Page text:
CPS Homes How to Guides - How to bleed a radiator

How to bleed a radiator

Why might you need to bleed your radiator?

Bleeding your radiators will help maintain your central heating system and will keep your home warm and snuggly (and your heating bills low).

The process of heating and cooling water can produce air bubbles in your radiators. As air doesn’t conduct heat as well as water, air trapped inside your radiator can stop it from heating up properly (or at all!). If this is the case, you’ll need to remove the air by bleeding the radiator.

How do you know if your radiator needs bleeding?

It’s recommended radiators are bled twice a year, but you might have to do it more often if air’s been trapped in your heating system. There are a few tell-tale signs that your radiator needs bleeding.

The most obvious indicator would be your radiator not heating up as it should. In this case, check your central heating is on and that your radiator’s lockshield is fully open (turn it anti-clockwise as far as you can to open it). If after a few minutes the radiator is still not heating up, then you probably need to bleed it.

Useful tip: Sometimes the bottom of the radiator will warm up, but the top will remain cold. This is also a sign that there is air trapped in it.

Other signs your radiator is not working properly are more subtle. While condensation is often a result of insufficient ventilation, unbalanced heat in your house can also be the cause, so keep an eye out for mildew. If you notice any, make sure you check your radiators are working properly.

If your radiators are making gurgling, gulping and rattling noises when you first turn on the heating, it can mean there is air trapped inside the radiator.

Bleeding your radiator is a lot easier than it sounds. Once your radiator’s cooled down, it takes only 20-30 seconds to bleed it. Just follow the below steps...

Step 1: Turn off your boiler

Turn off your radiator and let it cool down fully before doing anything. It should take 20-30 minutes, so that’d be a perfect time to make a cup of tea or coffee!

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Step 2: Get your tools ready

While you’re waiting for the radiator to cool down, get your tools ready.

You’ll need a mug, a tea towel and a radiator key.

Useful tip: There are a few different types of radiator keys, so always make sure you check which one you need. If you’re one who prefers to be prepared for all emergencies, it’s worth having a look at what key is needed when you move in and buying one so you have it ready in case you ever need it. They’re not expensive and can be purchased from supermarkets, DYI shops or online.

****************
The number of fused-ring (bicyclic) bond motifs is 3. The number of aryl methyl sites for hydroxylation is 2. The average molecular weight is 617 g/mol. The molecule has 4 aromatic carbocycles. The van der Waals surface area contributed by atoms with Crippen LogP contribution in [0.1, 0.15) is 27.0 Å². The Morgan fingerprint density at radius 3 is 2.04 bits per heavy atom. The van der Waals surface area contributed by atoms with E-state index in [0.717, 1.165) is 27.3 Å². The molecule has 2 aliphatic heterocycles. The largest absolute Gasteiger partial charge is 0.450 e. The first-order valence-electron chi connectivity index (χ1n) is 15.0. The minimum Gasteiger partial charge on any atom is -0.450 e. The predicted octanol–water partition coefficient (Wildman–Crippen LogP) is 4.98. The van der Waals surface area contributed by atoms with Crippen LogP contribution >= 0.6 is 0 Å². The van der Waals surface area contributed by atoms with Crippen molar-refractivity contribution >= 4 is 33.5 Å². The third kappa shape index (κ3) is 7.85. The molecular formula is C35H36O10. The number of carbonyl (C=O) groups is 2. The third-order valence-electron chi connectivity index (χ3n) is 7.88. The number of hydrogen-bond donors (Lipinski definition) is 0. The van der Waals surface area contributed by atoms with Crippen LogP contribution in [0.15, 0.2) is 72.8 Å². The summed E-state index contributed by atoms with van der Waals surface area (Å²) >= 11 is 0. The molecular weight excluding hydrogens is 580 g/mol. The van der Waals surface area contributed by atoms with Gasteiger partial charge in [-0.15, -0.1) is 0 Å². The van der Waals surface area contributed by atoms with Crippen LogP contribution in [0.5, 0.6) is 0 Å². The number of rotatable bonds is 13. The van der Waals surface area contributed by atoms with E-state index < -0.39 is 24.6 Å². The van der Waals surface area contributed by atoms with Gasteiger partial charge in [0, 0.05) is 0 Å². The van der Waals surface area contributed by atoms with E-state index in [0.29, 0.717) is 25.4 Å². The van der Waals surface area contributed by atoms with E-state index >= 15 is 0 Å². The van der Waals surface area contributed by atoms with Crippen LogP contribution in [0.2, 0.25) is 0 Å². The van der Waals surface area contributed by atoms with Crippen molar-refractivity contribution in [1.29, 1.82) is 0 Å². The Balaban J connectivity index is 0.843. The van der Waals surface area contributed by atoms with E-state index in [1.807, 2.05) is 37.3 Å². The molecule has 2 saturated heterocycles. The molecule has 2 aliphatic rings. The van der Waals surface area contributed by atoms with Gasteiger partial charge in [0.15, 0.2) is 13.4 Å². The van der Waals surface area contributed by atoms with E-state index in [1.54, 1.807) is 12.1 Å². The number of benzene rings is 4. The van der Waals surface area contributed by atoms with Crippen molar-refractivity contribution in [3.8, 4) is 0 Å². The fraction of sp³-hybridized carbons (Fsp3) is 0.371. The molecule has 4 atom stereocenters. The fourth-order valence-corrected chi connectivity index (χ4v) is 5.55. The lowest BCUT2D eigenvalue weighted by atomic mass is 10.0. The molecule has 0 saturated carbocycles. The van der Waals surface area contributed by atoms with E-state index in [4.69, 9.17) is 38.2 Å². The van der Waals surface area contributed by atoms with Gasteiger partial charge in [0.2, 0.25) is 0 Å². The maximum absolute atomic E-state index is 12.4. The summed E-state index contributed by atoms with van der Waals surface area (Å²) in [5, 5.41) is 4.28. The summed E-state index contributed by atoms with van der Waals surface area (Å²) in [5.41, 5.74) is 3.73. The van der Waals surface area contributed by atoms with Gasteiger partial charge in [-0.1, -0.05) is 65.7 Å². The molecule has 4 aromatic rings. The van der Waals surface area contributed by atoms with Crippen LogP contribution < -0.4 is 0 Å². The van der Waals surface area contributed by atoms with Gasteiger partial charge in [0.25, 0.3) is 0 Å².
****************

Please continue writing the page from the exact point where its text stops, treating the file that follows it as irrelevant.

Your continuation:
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Step 3: Use the tea towel

Place the tea towel on the floor under the radiator- you don’t want the water going everywhere!

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Step 4: Open the bleed valve

The bleed valve will be located on the top left or right side of your radiator. Open the valve by using the radiator key and turning it anti-clockwise. Make sure you have your mug at hand to catch any run-off water.

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Step 5: Close the bleed valve

As soon as water starts coming out from the valve, turn the key clockwise to close it.

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Step 6: Check the boiler pressure

Bleeding a radiator can cause the pressure in your boiler to drop, so check it after you’ve bled your radiator. The pressure should be between 1 and 2 for your boiler to work as normal. Non-digital boilers will have a gauge on them to show the boiler pressure. Digital boilers will have an LCD screen that will show an error message if the pressure is too low or too high.

If the pressure’s dropped below 1 after the bleeding, then have a look here at the guide we’ve prepared to show you how to quickly top it up. If the pressure appears to be fine, then all you have to do is to wait for a few minutes while your radiator is warming up!

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